Overview of This Lesson

Model View Controller is a common design pattern used in most applications that have a graphical user interface. You can use this pattern in pretty much any kind of application: a web application, a Java application, a smart phone application, etc. The premise is that you separate the code for the data model, the actual interface, and the logic that works behind the scenes. This allows you to create more modular and re-usable cold while following the SOLID principles.

The Model-View-Controller (MVC) Pattern

A standard Graphical User Interface (GUI) has the following functionality:

There are three categories of code that make up a GUI in most object-oriented programming languages:

  1. Presentation code: code that creates the UI components (e.g. text boxes, buttons, and radio buttons) and lays them out on the screen (layout managers).
  2. Event logic: code that executes when the user manipulates the interface components (e.g. searching for an employee in an employee list when the user clicks a "Search" button).
  3. Classes: OOP classes that model data the application needs, such as the Employee class that models employee records in a database.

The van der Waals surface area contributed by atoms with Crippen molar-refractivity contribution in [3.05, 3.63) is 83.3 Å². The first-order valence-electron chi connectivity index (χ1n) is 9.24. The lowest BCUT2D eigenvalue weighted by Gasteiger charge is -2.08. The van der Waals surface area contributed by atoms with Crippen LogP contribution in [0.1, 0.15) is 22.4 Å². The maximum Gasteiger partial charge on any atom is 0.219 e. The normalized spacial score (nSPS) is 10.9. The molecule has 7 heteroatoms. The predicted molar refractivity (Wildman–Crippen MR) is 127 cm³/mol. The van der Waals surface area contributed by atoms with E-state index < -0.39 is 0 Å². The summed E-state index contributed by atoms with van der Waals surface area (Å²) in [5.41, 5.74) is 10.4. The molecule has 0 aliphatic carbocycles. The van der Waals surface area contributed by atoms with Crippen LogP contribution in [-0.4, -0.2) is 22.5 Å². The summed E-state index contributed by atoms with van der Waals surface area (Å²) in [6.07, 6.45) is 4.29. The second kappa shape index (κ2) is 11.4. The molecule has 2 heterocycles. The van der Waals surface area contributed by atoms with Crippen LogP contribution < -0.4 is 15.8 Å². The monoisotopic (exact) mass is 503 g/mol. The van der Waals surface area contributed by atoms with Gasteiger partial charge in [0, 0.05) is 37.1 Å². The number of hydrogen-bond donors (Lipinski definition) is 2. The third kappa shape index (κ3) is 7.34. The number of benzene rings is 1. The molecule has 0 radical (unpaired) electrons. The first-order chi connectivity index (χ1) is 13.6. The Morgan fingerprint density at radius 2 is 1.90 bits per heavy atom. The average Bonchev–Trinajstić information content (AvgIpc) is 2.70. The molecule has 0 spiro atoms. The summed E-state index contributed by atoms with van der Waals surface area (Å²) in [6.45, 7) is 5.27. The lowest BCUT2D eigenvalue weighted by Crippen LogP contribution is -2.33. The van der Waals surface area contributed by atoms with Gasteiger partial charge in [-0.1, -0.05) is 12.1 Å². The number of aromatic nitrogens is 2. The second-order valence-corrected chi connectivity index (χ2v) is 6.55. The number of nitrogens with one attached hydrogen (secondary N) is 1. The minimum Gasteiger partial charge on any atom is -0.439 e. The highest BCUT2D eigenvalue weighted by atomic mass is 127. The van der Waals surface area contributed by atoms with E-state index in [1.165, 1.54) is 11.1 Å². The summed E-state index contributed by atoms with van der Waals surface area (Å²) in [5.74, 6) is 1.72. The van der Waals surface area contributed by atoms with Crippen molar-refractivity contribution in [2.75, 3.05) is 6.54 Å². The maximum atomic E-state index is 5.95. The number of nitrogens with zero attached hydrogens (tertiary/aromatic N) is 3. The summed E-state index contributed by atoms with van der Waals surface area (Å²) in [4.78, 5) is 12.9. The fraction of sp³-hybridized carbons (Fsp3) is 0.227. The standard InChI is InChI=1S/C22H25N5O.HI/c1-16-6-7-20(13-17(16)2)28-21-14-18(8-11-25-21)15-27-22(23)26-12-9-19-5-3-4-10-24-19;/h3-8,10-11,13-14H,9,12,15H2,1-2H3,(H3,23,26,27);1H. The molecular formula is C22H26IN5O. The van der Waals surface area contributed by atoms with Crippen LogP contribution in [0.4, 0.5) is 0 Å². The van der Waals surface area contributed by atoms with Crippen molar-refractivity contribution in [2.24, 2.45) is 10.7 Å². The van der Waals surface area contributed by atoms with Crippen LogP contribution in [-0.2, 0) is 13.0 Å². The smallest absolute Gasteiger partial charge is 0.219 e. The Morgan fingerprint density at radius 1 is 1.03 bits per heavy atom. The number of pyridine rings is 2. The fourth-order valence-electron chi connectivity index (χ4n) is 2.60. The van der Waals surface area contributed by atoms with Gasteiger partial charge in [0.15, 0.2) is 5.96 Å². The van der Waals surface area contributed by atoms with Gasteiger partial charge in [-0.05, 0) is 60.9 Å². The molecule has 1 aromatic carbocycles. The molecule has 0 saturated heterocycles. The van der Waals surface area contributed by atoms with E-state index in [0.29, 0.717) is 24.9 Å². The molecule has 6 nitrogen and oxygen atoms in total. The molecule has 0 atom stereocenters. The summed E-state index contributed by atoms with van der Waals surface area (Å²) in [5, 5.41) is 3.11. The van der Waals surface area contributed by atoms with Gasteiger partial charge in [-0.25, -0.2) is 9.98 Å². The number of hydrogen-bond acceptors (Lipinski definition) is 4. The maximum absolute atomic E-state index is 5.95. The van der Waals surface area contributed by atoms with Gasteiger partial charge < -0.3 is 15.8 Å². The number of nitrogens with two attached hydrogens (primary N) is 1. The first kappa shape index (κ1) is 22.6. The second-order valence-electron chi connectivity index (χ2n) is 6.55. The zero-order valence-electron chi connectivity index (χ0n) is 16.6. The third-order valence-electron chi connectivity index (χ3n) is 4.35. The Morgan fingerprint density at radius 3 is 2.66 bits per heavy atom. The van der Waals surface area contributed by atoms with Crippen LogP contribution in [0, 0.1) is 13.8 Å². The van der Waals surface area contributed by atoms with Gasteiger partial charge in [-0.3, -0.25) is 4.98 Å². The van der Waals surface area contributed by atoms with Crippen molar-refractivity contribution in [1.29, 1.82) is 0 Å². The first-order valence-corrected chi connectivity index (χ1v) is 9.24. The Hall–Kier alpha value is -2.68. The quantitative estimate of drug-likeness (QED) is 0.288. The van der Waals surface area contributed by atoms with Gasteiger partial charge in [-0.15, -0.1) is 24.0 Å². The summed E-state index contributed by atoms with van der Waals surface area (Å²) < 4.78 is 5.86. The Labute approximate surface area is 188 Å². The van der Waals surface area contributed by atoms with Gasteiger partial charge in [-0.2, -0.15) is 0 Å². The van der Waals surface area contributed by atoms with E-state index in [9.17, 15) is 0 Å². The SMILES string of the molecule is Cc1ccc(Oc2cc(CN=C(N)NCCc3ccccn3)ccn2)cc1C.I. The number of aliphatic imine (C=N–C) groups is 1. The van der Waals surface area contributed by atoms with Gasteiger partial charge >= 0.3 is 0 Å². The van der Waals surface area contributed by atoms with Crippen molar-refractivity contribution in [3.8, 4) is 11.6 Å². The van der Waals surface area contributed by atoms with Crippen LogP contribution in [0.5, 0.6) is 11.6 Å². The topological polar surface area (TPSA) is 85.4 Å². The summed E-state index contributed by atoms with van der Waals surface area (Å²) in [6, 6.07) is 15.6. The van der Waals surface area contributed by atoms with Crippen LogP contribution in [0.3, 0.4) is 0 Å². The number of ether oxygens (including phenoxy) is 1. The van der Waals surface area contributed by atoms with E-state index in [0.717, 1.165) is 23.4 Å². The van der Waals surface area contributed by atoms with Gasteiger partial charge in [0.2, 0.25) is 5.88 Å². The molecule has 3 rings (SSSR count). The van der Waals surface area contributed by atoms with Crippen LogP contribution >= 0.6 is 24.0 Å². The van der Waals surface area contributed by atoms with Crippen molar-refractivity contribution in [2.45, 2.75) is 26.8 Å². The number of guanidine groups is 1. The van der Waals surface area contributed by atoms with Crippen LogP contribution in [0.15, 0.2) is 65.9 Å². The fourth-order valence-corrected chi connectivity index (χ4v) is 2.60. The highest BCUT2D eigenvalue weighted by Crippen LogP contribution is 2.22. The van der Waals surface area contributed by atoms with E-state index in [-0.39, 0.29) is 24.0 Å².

Model-View-Controller, or MVC, is the most common design pattern used to create GUIs. MVC separates the presentation, event logic, and classes by defining these three design components:


diagram of the model view controller pattern
Model-View-Controller

MVC is actually the design pattern used in web applications today:

An example of MVC used in Java:

The idea behind MVC is that it allows you to create modular and re-usable components. For example, you might create a UI that allows a user to enter data for players on their fantasy hockey team. You would likely have a Player class that models a single player. You can re-use that Player class in several applications. You could even use the Player UI in other applications that needed to provide a means to input player information. You can also re-use the UI in different parts of the application: not just to input player data, but also to search for or edit player data. By separating the event logic (validate player input data, use data to construct a player object, save a player object to a database, get a collection of players, get a single player by jersey number, etc) you can use that same UI for several different functions in the application.

Exercise

Imagine an application where you'd like to sell a specific product (whatever you like). Think about the part of the application that allows a customer to search for a product by description and view the matches from your catalog.

  1. Model: Create a UML diagram (or simply list the data members and methods) of a class that would model an inventory item in your catalog.
  2. View: What user interfaces would this part of your program require? Create rough sketches of those UIs.
  3. Controller: What kinds of functionality is your program going to need? Describe each function. Which functions will need to acces the view(s)? Which functions will need to access the Model?